Why: If you have problem with controlling your spending, then using cash is recommended. A crisp RM50 is more painful to hand over than a credit card. When money is abstract and you can’t see it, you will spend more… 56% more. It’s psychology.
I use cash when I can, unless there are obvious financial benefits in using digital payments (see #43).
34. Use generic medicines where possible
Why: I am lucky enough to be healthy, but when I need the odd paracetamol, I take the no-brand ones instead of overpriced Panadol. Find it in Giant or Watson. Big price difference.
35. ‘Shop the perimeters’
Why: In grocery stores, I try to shop around the edges and not in the middle. The middle is where they put most of the processed foods. Delicious, expensive marked-up processed food.
I’m not a saint. I like bad-food-for-me too. Thankfully bargain bins (Tip 31) has helped me to eat some of the weirdest shit.
36. Don’t shop when hungry
Why: It’s harder to impulse-shop food when you work from home and have a fridge full of food lol
37. Don’t be brand loyal
Why: I say impossible because I do prefer some brands over the other. Kicap Kipas Udang > other kicap. Ayam brand sardines > other canned sardines. Kewpie mayonnaise > every other mayo. Do not argue with me on this. My mind is set.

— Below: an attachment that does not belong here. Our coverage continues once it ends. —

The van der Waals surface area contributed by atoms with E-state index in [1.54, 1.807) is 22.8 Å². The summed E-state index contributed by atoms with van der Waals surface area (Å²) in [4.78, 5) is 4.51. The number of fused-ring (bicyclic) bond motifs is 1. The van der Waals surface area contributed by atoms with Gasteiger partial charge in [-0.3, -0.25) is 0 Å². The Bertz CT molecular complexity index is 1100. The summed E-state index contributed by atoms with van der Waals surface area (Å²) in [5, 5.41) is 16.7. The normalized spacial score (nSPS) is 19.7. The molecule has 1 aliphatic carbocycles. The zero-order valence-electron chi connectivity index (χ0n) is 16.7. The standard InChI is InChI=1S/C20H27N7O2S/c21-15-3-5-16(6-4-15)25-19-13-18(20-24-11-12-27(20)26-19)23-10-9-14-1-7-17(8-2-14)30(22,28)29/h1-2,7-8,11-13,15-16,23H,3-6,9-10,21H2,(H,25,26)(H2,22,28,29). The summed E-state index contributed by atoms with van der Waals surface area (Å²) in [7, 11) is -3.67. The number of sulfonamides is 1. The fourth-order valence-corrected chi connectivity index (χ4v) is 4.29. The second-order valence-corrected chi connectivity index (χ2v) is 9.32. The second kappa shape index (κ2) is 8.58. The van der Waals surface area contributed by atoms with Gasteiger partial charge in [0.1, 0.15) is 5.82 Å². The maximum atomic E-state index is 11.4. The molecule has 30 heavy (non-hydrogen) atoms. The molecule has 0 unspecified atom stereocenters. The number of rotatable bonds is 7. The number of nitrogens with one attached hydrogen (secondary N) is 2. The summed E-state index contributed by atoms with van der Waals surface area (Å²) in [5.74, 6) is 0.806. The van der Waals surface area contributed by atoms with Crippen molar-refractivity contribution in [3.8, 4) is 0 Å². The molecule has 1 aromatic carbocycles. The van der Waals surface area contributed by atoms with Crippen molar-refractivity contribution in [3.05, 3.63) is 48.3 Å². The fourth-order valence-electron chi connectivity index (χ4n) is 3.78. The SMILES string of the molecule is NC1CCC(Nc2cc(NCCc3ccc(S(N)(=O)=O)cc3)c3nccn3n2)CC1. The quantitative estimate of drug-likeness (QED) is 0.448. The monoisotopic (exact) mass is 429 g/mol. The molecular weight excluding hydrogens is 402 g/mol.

Thankfully the majority of items in the produce section – where I spend most of my time – is not branded haha. Aside from a select few, the rest I just pick whatever’s cheaper and on sale. I like to think it balances out.
38. Periodically list out all annual expenses subscriptions
Why: It’s just 30 mins of journaling, but so worth it because it helps me plan out my budget for the year, and not be ‘surprised’ when its time to renew whatever needs to be renewed, like passport or diving license.
39. Calculate prices at the store
Why: Ok, this is slightly embarrassing. I like to make mental calculations at the store. Sometimes I even take out my phone calculator and go, ‘Hmm, Item A is RMx.xx per 300grams, but Item B is RMx.xx per kilo. Which is more worth it?’ *calculates*
40. Know how much common staples cost
Why: I won’t buy broccoli if it’s more than RM2.50 per piece. Or cauliflower if it’s more than RM6 per kilo.
Having a rough idea of how much things cost takes a lot of mental space. You must also go grocery shopping often enough to know more or less how much things usually cost.
Some people have notebooks and jot down prices there. I think that’s an excellent idea. Must get to that.
Edit: Download Hargapedia app. They list cost of grocery items from major hypermarkets in Malaysia. Makes checking grocery prices so much easier!
41. Bring notebook everywhere
Why: I’m forgetful. For my similarly-forgetful friends, keep a notebook in your bag. It’s a pretty big difference. ‘Shit I forgot to get X’ happens so much less nowadays.
I also write down reminders to:
- Pay off credit cards
- Check if I’m paid by clients or not